Schlockmeister Roger Corman's return to the director's chair after a decades-long absence was heralded by this gorgeously-disturbing piece of movie art. Sure, the film was his usual B-movie junk, albeit B-movie junk featuring such A-list stars as Raul Julia, Bridget Fonda & John Hurt. As for the poster...couldn't this image have been better-utilized as a heavy metal album cover?
THE FOOD OF THE GODS
Corman-wannabe Bert I. Gordon threw together this amusingly awful bastardization of an H.G. Wells story, complete with special effects which would have been laughable in the 1950s. So what does a hack mini-mogul do to get people to check it out? The promise of a giant chicken, of course, widely-considered the most terrifying beast ever to stalk the screen.
This poster may actually be the ultimate example of truth in advertising. Stallone shoots guns. Stallone kills people. Stallone wears sunglasses in the dark. Stallone shows no remorse. Stallone chews a toothpick. Stallone has awesome hair. Stallone emotes even less than he did as Rambo.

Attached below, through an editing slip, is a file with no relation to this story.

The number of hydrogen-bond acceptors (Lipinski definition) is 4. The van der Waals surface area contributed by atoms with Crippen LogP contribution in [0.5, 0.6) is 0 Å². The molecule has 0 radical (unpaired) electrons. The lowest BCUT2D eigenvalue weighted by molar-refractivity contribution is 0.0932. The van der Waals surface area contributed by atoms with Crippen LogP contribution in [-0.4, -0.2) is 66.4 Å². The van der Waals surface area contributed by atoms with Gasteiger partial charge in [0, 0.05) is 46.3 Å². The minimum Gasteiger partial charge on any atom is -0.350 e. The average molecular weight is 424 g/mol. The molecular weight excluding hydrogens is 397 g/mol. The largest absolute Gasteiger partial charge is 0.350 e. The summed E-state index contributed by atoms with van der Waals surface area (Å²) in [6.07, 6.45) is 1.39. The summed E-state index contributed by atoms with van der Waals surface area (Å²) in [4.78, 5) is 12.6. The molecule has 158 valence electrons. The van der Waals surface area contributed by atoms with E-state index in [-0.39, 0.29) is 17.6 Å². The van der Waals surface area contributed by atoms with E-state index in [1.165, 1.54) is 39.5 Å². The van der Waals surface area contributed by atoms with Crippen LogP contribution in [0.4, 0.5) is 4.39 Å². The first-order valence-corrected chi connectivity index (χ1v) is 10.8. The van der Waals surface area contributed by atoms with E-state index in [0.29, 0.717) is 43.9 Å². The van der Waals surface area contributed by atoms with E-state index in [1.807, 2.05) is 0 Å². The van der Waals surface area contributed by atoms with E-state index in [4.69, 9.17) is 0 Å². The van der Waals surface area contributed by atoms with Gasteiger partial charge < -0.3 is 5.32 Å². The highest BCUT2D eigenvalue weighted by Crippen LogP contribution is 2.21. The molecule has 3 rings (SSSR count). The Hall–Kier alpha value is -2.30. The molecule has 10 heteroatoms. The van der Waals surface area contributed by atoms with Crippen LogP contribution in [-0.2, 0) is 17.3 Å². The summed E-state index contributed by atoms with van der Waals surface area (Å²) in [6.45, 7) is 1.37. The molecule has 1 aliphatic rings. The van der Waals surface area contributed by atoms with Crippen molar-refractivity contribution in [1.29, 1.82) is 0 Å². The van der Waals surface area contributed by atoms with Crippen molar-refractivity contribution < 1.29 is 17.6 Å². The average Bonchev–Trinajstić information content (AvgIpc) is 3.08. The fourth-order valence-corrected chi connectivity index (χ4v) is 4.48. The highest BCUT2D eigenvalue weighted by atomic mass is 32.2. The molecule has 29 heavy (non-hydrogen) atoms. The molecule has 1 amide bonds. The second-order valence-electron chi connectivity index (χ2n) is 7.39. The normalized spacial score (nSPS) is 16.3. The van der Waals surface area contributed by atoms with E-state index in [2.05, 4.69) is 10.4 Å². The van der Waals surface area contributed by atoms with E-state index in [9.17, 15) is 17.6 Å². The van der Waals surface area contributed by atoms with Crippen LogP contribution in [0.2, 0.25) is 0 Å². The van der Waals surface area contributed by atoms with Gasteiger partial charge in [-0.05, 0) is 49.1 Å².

BEYOND THE DOOR
Personally speaking, this poster (along with the equally-terrifying TV spot) scared the living shit out of me as a kid. Not only that, it starred Juliet Mills, best-known to us young'uns as the star of the whimsical 70's series, Nanny and the Professor. Little did I know the film was such a blatant rip-off of The Exorcist that Warner Brothers threatened to sue the Italian studio which originally released it.
THE OTHER SIDE OF MIDNIGHT
Today, this godawful, 3-hour, sex-loaded soap opera is best-remembered for its dubious connection to Star Wars. At the time, 20th Century Fox was convinced that, not only would this film be a hit, but feared Star Wars would totally bomb, so they only granted permission for theater chains to book Midnight under the proviso that they'd show Star Wars as well. Midnight tanked, of course, but you have to admit the poster painting is absolutely beautiful. I'd frame and mount it on my living room wall right now if I could find a good print.
THE BLACK HOLE
Back in 1979, this was Disney's misguided attempt to capitalize on the popularity of Star Wars. Despite the dark and ominous story promised by this poster (featuring one of the greatest title-logos of all time), the movie itself is slow, boring, terribly-acted and often unintentionally funny, with lapses in scientific plausibility even a kindergartner could see through. The presence of "funny" robots further render this ambitious failure worthy of MST3K ridicule, but at least we can find comfort knowing all good robots go the Heaven.
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